Easter 7 2015 - Sunday after Ascension
15-17, 21 - end
John 17. 6-19
I don't know whether you imagine that as a Vicar I am constantly
called upon to fight spiritual warfare against the forces of
evil? The reality is rather more prosaic. Thankfully I am seldom
asked to get directly involved with the supernatural - but that
makes the occasions when I do seem all the more remarkable.
And right on cue - last night
as I was beginning to prepare these thoughts for you after a
particularly busy Saturday.... A training morning in Brownhills,
followed by a big wedding here - the phone rang and there on
the other end was a young man clearly being bothered by thoughts
of the supernatural... he felt himself to be under direct attack
from demons and had a long and predictably rambling story to
tell me. Eventually I managed to establish that he was calling
from Worcester - how he got my number I will never know, but
I suspect he dialled 01902 in mistake for 01905 and just happened
to get a Vicar.... I think he thought he was calling a local
synagogue! Well, in case you are interested in what happened
- I clearly could do little at this distance other than pray
for him ... but I have I hope, put him in touch with someone
in his own area who may be able to help him spiritually or get
him the psychiatric help that I fear he may need. But I confess
that part of what I felt last night was "why me?!"
- but that too shows you the power of evil to destroy. Because
a better question might be "Why not me?" - or any person
of faith? Maybe that young man was guided to call my number
because I might be able to get him the sort of help he so badly
My prayer is not that you take
them out of the world but that you protect them from the evil
one. (John 17:15)
Jesus never prayed that his disciples would form an exclusive
gated community of the godly. He never prayed that they would
cut themselves off from the world for fear of being contaminated
by it. He never prayed that they would shut themselves away from
the social complexities and demands of expressing faith out in
the community. Neither did he pray for or promise them that their
lives would be easy, straightforward or trouble free. Jesus prayed
for none of these things.
Instead Jesus' prayer focussed
on evil as a tangible reality from which his disciples needed
to be protected.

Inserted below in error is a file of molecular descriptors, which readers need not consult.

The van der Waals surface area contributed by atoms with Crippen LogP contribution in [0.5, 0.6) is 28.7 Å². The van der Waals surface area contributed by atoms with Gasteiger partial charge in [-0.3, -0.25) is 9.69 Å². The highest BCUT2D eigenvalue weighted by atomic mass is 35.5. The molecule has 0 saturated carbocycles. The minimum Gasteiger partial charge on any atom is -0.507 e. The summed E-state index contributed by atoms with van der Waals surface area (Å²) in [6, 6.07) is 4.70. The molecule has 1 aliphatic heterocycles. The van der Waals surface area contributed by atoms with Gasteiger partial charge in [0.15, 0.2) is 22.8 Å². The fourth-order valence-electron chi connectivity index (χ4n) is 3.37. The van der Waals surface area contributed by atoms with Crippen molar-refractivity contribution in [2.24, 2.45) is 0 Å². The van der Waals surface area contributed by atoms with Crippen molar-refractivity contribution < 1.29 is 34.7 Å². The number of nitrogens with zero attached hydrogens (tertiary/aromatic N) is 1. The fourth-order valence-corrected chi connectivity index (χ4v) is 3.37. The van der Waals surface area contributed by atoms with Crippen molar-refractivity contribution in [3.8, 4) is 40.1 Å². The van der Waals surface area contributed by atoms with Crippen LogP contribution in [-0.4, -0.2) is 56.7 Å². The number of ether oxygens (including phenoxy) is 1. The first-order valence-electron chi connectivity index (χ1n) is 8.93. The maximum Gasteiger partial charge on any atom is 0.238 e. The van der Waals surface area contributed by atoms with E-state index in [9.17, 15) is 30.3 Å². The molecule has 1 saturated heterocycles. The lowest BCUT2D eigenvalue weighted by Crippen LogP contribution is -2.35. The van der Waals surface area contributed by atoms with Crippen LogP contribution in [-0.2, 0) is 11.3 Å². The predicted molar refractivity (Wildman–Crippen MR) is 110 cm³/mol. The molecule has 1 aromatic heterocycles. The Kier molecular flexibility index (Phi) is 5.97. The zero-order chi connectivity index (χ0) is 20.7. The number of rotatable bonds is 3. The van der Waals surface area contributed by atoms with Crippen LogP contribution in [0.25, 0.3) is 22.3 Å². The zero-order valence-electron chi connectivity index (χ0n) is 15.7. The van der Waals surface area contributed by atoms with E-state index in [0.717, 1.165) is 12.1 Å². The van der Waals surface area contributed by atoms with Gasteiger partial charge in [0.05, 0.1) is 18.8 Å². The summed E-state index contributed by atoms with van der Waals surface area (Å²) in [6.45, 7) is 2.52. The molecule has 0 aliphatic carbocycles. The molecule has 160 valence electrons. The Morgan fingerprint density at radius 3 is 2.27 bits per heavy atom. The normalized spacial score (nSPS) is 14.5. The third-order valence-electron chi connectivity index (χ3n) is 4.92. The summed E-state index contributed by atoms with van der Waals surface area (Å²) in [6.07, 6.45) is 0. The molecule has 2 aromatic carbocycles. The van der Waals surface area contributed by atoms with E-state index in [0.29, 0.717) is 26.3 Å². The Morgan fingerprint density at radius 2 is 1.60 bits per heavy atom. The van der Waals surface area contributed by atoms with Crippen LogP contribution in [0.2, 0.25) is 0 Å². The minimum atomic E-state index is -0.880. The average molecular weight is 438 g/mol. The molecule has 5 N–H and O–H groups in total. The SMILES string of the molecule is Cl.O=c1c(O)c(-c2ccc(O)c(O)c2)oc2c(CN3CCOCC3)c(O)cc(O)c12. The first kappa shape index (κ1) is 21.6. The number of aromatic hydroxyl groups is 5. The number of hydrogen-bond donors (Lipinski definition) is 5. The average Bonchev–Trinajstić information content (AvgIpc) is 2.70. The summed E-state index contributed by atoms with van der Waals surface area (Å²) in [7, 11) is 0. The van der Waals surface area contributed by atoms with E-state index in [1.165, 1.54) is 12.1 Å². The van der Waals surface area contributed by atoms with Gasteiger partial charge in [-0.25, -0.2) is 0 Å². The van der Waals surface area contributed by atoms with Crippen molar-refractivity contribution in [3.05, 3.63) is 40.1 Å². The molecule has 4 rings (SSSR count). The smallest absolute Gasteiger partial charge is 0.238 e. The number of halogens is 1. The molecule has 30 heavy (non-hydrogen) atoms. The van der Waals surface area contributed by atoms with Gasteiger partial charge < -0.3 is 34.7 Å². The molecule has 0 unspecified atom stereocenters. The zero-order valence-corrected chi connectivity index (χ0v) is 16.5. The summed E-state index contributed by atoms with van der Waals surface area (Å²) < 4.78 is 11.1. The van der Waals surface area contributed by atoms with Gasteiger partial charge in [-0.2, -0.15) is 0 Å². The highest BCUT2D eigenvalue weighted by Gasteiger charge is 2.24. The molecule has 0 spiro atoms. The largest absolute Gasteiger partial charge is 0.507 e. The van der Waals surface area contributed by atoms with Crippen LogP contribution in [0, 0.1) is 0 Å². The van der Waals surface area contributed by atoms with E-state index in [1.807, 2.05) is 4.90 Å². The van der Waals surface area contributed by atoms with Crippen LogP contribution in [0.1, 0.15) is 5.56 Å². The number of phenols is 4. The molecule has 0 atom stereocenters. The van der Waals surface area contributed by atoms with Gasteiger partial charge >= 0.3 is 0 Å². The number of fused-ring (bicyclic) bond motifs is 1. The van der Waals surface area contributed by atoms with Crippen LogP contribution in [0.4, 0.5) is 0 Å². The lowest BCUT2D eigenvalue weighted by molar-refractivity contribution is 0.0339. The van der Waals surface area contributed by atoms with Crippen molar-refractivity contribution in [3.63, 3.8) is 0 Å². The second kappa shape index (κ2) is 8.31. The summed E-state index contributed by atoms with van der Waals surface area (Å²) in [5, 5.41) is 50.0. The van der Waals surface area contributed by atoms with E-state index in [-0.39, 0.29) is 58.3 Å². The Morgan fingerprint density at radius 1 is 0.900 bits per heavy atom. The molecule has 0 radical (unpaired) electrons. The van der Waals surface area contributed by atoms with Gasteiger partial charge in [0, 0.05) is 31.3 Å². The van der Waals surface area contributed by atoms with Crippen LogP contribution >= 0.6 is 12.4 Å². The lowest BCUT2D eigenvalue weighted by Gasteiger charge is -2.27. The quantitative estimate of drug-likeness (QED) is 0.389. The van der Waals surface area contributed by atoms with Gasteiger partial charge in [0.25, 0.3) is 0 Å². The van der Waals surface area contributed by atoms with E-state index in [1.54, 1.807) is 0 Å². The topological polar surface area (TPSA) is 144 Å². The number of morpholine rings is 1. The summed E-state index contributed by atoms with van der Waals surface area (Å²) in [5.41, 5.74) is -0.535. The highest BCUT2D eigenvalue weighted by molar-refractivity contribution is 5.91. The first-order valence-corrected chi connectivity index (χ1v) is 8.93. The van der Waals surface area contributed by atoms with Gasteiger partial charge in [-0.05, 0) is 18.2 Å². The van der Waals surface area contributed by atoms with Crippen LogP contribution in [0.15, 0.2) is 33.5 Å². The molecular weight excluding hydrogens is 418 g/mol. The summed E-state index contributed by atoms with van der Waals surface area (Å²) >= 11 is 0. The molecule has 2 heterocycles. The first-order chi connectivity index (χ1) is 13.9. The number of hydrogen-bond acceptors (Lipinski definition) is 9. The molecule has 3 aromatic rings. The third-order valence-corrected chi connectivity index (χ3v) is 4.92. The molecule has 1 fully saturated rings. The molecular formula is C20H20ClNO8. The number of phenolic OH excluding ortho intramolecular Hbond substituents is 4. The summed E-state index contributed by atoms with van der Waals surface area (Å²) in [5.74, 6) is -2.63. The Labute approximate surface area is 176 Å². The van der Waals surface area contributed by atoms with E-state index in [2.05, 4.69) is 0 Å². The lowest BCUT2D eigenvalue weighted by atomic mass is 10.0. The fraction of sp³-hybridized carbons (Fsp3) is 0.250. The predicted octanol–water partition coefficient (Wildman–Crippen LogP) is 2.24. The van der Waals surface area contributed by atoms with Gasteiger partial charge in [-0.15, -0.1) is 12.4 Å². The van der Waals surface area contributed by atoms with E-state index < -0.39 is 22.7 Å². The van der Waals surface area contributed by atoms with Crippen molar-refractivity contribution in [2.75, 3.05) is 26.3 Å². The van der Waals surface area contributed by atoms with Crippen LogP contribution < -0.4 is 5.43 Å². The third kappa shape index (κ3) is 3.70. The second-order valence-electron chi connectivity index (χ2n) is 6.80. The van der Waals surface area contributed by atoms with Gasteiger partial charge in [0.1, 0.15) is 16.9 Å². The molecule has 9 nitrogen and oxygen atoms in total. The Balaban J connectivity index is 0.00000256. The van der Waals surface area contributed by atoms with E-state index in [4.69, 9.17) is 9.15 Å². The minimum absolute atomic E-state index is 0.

This was not an off the cuff
whim or something new in the direction he had set for his disciples'
mission and ministry. Somehow this prayer gets to the heart
of the matter for Jesus. As he prepares his friends for discipleship
by themselves, without him being physically alongside, upfront
and in the lead, it is clear that Jesus knows they are going
to need the same level of protection from the forces of evil
intent that he has given them up to now. And he takes this very
Of all the prayers he could
have spoken, this is the one he actually offered up to God.
My prayer is not that you take them out of the world but that
you protect them from the evil one.
And then he sends them into the world to transform it through
the power of God's love.
During his ministry Jesus confronted
the same set of issues concerning the power of
evil within individuals, networks and groups to diminish and
despoil others that we recognise today. God empowered him to
meet these head on and through the image and notion of God's
Grassroots Kingdom of Love, to overcome them, to subvert them
and to neutralise their insidious and damaging effects. Within
the frail and vulnerable heart of damaged humanity Jesus brought
a stronger spiritual beat and a reinvigorated social pulse. At
every turn he thwarted the relational pathways of evil and malign
wickedness and undermined them.
Through his teaching and practice
of love Jesus enabled people to look at themselves and others
differently. He converted the deathly selfish individual expression
of 'I-me' into the open-hearted social generosity of 'we-us'.
In God's economy of grace - in God's kingdom - no one is to
be used, written off or regarded as of lesser worth by anyone
else. Jesus gifted dignity and self-worth to those who had none
and confronted the abusers, manipulators and dark-hearted purveyors
of misery with the consequences of their actions. To the inwardly
damaged he offered healing and to their victims he brought hope
for a brighter future.
And in this we are all a work
And we need his prayer as much
as did those first disciples. Because the reality of evil behaviour
is all too apparent and it remains a clear and present danger.
The news headlines are full of its consequences.
It is worth remembering that
Jesus did not spare his friends the task of bringing light to
bear in a world beset by darkness such as this, for that was
their very purpose. He sent them out challenge and transform
And that is a task which took,
and which still takes much prayer.